One of the 15 works, the blue tent which echoed the style of traditional Chinese architecture, for example, drew the attention of the public to the stark contrast between classical Chinese and modern industrial aesthetics. By allowing audiences to step into the makeshift ‘home’ the work facilitated reflection in a playful atmosphere, encouraging a convivial spirit in the random social encounters it facilitated. Another work used the materials and vocabulary of industrial construction and urban development—in this case, traffic cones and wooden workbenches—to stage a sculptural form familiar to the Chinese, a dragon, against a natural backdrop of trees. Like the other work, this too asked the public to contemplate the dissonances and possibilities for harmonization between the natural and industrial/artificial components of contemporary Pudong life.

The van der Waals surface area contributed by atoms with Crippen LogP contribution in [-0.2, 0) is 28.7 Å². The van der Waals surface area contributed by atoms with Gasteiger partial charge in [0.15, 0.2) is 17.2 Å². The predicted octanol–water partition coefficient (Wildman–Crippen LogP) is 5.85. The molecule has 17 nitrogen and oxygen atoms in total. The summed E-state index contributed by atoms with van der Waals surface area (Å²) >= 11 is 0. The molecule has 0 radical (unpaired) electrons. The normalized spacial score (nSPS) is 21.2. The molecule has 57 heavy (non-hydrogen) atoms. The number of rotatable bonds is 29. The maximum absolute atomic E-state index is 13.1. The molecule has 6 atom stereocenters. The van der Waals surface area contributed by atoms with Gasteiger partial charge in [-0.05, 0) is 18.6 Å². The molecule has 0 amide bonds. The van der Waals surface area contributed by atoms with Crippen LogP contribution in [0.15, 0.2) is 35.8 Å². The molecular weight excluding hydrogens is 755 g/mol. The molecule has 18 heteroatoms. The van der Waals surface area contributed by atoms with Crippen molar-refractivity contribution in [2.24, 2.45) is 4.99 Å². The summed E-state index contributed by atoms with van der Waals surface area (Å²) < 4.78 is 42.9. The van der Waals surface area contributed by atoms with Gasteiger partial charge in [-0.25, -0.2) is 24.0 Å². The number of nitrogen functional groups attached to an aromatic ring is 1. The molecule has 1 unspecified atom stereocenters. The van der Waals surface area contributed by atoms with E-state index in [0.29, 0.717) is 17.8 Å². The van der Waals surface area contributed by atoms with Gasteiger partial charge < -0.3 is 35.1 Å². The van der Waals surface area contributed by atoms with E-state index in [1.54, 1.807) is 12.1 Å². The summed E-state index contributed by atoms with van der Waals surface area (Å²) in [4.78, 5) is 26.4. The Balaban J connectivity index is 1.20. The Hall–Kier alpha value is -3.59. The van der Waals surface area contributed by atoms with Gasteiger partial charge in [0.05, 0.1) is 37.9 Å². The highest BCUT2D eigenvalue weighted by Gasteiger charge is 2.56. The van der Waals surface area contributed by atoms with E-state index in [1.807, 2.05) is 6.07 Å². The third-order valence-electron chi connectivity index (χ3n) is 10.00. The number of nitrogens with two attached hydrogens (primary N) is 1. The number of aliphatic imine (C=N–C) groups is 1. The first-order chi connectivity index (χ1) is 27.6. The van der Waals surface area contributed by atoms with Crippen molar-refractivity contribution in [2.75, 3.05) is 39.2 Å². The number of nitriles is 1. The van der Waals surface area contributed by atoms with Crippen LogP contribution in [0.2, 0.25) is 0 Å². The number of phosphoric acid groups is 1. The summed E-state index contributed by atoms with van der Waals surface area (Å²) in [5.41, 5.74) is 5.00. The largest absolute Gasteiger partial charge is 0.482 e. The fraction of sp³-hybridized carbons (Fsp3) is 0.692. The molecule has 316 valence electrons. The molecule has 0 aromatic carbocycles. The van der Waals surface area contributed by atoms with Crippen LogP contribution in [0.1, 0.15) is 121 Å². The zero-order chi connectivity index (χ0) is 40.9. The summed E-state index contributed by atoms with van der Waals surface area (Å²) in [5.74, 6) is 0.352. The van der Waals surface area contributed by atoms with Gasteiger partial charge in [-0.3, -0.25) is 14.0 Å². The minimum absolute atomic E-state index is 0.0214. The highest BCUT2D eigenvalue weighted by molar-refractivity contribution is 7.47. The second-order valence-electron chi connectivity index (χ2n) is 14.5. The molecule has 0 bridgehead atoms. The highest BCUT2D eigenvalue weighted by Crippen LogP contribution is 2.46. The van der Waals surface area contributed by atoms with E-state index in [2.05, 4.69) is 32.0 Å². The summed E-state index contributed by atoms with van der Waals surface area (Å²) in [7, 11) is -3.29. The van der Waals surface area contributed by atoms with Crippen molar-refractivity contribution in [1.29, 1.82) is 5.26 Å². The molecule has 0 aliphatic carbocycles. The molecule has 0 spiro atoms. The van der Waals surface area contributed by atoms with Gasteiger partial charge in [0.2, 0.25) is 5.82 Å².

In the view of the philosopher and Sinologist François Jullien, the Chinese were not as swift to develop the sciences as Europeans because of an entirely different aesthetic sensibility. The Greek/European aesthetic tradition valorized a close study of the objective domain in which the world of nature to be represented and subsequently manipulated through science and technology. In contrast, the Chinese tradition emphasized the unifying ‘energy’ or ‘life force’ that connects people and landscapes within an overall process of natural transformation. While the Greek tradition sought to confront and intervene in nature, the Chinese tradition focused instead on harmonization with nature. This project manages to highlight this aesthetic difference in a moment in history when the legacy of Chinese aesthetics confronts that of European aesthetics, suggesting that a middle path may be possible through a kind of social-spatial hybridization.
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